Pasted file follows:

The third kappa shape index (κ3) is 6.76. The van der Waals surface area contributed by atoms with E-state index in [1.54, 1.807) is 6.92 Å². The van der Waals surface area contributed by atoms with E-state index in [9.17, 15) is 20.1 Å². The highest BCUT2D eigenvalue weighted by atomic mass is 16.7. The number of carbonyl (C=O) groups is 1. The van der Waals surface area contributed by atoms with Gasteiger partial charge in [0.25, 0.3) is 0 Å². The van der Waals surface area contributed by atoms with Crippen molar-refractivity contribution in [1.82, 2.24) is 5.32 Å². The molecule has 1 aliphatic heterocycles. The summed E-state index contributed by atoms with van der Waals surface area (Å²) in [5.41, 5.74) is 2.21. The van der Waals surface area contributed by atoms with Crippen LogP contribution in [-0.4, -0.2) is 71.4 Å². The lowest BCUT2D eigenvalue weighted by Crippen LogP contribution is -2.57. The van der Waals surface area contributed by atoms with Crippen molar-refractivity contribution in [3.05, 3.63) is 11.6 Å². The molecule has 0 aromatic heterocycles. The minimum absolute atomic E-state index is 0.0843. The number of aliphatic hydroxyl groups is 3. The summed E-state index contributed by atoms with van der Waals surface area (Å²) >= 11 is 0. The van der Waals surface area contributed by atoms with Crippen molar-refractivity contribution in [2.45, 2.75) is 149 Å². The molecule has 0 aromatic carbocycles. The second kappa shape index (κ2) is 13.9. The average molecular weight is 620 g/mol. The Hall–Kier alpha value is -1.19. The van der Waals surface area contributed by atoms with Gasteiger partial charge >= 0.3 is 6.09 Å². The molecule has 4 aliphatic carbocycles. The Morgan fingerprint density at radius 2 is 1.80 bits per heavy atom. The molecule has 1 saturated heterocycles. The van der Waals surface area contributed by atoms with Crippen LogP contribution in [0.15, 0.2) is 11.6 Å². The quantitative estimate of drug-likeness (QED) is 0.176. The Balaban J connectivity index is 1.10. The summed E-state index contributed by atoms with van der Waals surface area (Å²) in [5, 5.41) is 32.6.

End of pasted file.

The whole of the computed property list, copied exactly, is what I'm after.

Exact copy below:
The third kappa shape index (κ3) is 6.76. The van der Waals surface area contributed by atoms with E-state index in [1.54, 1.807) is 6.92 Å². The van der Waals surface area contributed by atoms with E-state index in [9.17, 15) is 20.1 Å². The highest BCUT2D eigenvalue weighted by atomic mass is 16.7. The number of carbonyl (C=O) groups is 1. The van der Waals surface area contributed by atoms with Gasteiger partial charge in [0.25, 0.3) is 0 Å². The van der Waals surface area contributed by atoms with Crippen molar-refractivity contribution in [1.82, 2.24) is 5.32 Å². The molecule has 1 aliphatic heterocycles. The summed E-state index contributed by atoms with van der Waals surface area (Å²) in [5.41, 5.74) is 2.21. The van der Waals surface area contributed by atoms with Crippen LogP contribution in [-0.4, -0.2) is 71.4 Å². The lowest BCUT2D eigenvalue weighted by Crippen LogP contribution is -2.57. The van der Waals surface area contributed by atoms with Crippen molar-refractivity contribution in [3.05, 3.63) is 11.6 Å². The molecule has 0 aromatic heterocycles. The minimum absolute atomic E-state index is 0.0843. The number of aliphatic hydroxyl groups is 3. The summed E-state index contributed by atoms with van der Waals surface area (Å²) >= 11 is 0. The van der Waals surface area contributed by atoms with Crippen molar-refractivity contribution in [2.45, 2.75) is 149 Å². The molecule has 0 aromatic carbocycles. The second kappa shape index (κ2) is 13.9. The average molecular weight is 620 g/mol. The Hall–Kier alpha value is -1.19. The van der Waals surface area contributed by atoms with Gasteiger partial charge >= 0.3 is 6.09 Å². The molecule has 4 aliphatic carbocycles. The Morgan fingerprint density at radius 2 is 1.80 bits per heavy atom. The molecule has 1 saturated heterocycles. The van der Waals surface area contributed by atoms with Crippen LogP contribution in [0.15, 0.2) is 11.6 Å². The quantitative estimate of drug-likeness (QED) is 0.176. The Balaban J connectivity index is 1.10. The summed E-state index contributed by atoms with van der Waals surface area (Å²) in [5, 5.41) is 32.6.